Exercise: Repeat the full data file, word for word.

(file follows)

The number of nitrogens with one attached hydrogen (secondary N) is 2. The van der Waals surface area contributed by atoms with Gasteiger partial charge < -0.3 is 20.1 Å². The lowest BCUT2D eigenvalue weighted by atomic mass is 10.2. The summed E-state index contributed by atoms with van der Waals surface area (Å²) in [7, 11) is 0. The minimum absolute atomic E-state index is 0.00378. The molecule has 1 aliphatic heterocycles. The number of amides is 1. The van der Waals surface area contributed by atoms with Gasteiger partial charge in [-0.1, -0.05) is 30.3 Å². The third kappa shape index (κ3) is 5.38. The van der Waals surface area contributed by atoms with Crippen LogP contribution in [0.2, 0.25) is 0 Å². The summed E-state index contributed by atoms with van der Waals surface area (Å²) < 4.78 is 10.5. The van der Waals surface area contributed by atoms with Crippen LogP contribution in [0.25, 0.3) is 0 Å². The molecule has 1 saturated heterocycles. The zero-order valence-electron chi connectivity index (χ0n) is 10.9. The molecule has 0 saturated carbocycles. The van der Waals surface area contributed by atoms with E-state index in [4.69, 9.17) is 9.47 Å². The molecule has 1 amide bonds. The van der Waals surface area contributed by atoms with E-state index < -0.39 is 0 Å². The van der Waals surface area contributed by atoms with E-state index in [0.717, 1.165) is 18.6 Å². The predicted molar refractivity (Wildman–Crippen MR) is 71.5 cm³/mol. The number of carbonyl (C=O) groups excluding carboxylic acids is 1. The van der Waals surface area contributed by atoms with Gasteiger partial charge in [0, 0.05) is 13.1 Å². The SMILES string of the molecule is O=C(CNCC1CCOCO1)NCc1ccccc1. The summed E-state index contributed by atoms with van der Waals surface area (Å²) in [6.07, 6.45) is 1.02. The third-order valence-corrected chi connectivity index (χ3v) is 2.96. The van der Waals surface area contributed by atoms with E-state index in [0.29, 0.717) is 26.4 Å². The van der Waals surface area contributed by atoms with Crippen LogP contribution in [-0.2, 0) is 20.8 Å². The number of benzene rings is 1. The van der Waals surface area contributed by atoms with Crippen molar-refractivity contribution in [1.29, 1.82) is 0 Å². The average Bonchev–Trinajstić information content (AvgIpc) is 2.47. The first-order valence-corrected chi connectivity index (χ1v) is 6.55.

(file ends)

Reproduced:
The number of nitrogens with one attached hydrogen (secondary N) is 2. The van der Waals surface area contributed by atoms with Gasteiger partial charge < -0.3 is 20.1 Å². The lowest BCUT2D eigenvalue weighted by atomic mass is 10.2. The summed E-state index contributed by atoms with van der Waals surface area (Å²) in [7, 11) is 0. The minimum absolute atomic E-state index is 0.00378. The molecule has 1 aliphatic heterocycles. The number of amides is 1. The van der Waals surface area contributed by atoms with Gasteiger partial charge in [-0.1, -0.05) is 30.3 Å². The third kappa shape index (κ3) is 5.38. The van der Waals surface area contributed by atoms with Crippen LogP contribution in [0.2, 0.25) is 0 Å². The summed E-state index contributed by atoms with van der Waals surface area (Å²) < 4.78 is 10.5. The van der Waals surface area contributed by atoms with Crippen LogP contribution in [0.25, 0.3) is 0 Å². The molecule has 1 saturated heterocycles. The zero-order valence-electron chi connectivity index (χ0n) is 10.9. The molecule has 0 saturated carbocycles. The van der Waals surface area contributed by atoms with E-state index in [4.69, 9.17) is 9.47 Å². The molecule has 1 amide bonds. The van der Waals surface area contributed by atoms with E-state index < -0.39 is 0 Å². The van der Waals surface area contributed by atoms with E-state index in [0.717, 1.165) is 18.6 Å². The predicted molar refractivity (Wildman–Crippen MR) is 71.5 cm³/mol. The number of carbonyl (C=O) groups excluding carboxylic acids is 1. The van der Waals surface area contributed by atoms with Gasteiger partial charge in [0, 0.05) is 13.1 Å². The SMILES string of the molecule is O=C(CNCC1CCOCO1)NCc1ccccc1. The summed E-state index contributed by atoms with van der Waals surface area (Å²) in [6.07, 6.45) is 1.02. The third-order valence-corrected chi connectivity index (χ3v) is 2.96. The van der Waals surface area contributed by atoms with E-state index in [0.29, 0.717) is 26.4 Å². The van der Waals surface area contributed by atoms with Crippen LogP contribution in [-0.2, 0) is 20.8 Å². The number of benzene rings is 1. The van der Waals surface area contributed by atoms with Crippen molar-refractivity contribution in [1.29, 1.82) is 0 Å². The average Bonchev–Trinajstić information content (AvgIpc) is 2.47. The first-order valence-corrected chi connectivity index (χ1v) is 6.55.